The scope of King’s vision went far beyond civil rights. He saw with penetrating insight the connection between the limitless funds we pump into the military and the pathetic crumbs we throw to education, housing, medical care, employment, the environment, the arts and the general welfare of our citizens. King was telling us in no uncertain terms that peace, justice, love, politics, equality and religious vision are inseparably linked. King was the prophet of a just society.

If he were alive today, it’s hardly likely that we would be celebrating his birthday as a national holiday. On the contrary, he might very well be spending his birthday in jail as a result of having been arrested for leading a demonstration of civil disobedience to protest the war.

It’s important to understand that this war is part of a larger effort.

As Jay Bookman wrote in the Atlanta Journal-Constitution last September 9, “This is not really about Iraq. It is not about weapons of mass destruction, or terrorism, or Saddam or U.N. resolutions. This war, should it come, is intended to mark the official emergence of the United States as a full-fledged global empire, seizing sole responsibility and authority as planetary policeman. It would be the culmination of a plan 10 years or more in the making, carried out by those who believe the United States must seize the opportunity for global domination, even if it means becoming the ‘American imperialists’ that our enemies always claimed we were.”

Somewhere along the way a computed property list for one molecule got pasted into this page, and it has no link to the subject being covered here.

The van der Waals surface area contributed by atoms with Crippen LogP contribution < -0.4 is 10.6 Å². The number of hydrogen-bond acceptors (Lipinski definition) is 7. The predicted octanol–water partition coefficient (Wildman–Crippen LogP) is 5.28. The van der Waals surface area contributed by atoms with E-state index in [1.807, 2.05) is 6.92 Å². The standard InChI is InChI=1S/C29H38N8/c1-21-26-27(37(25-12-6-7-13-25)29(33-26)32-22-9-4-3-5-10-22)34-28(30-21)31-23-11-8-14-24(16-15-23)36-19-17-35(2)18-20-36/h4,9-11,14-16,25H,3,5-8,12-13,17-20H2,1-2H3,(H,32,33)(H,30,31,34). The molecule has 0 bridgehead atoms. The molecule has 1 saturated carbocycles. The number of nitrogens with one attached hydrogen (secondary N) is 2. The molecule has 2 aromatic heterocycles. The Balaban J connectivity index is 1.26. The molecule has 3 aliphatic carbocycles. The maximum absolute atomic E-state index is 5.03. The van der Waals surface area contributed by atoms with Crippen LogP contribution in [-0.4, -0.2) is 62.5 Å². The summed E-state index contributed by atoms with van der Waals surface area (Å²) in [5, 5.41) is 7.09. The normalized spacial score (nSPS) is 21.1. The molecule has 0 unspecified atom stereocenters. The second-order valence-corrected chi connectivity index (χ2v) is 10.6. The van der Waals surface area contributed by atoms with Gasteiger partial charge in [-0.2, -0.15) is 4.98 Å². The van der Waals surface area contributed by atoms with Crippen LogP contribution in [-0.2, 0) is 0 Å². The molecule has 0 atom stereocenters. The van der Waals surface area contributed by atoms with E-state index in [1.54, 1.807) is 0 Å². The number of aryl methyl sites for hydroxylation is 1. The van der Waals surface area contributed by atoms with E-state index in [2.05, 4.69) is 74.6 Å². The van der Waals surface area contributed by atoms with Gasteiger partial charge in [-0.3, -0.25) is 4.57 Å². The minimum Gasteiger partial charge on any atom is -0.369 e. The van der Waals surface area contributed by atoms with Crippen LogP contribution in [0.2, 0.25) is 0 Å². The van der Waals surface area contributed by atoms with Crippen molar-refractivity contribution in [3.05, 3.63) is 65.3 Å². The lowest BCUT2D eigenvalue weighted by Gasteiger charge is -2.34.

King surely would have been repulsed by this plan, as were the dozens of other religious leaders who placed a full-page ad in the New York Times on December 4 urging the president to “turn back from the brink of war on Iraq.” In the ad, the general secretary of the General Board of Church and Society of the United Methodist Church—President Bush’s and Vice-President Dick Cheney’s own church—is quoted as saying, “It is inconceivable that Jesus Christ … the prince of peace, would support this attack.”

Our political leaders disingenuously invoke the name and memory of King even as they gird for war, even as they plan to build another billion dollars in bombs. The audacity and hypocrisy are sickening. King was a peacemaker; Bush and his group are warmongers. If, as the Bible says, the peacemakers are blessed and shall be called the children of God, then what are the warmongers, and what shall they be called?

Wars do not just happen. Men work overtime to make them happen, and President Bush—with Rumsfeld, Cheney, Wolfowitz and Perle—has spent many an overtime hour preparing for this war. It won’t be easy to stop it.

Nevertheless, those of us who are horrified must loudly and publicly proclaim our opposition and outrage at every possible opportunity, as King undoubtedly would be doing. It’s the least we can do to honor his memory and uphold his legacy.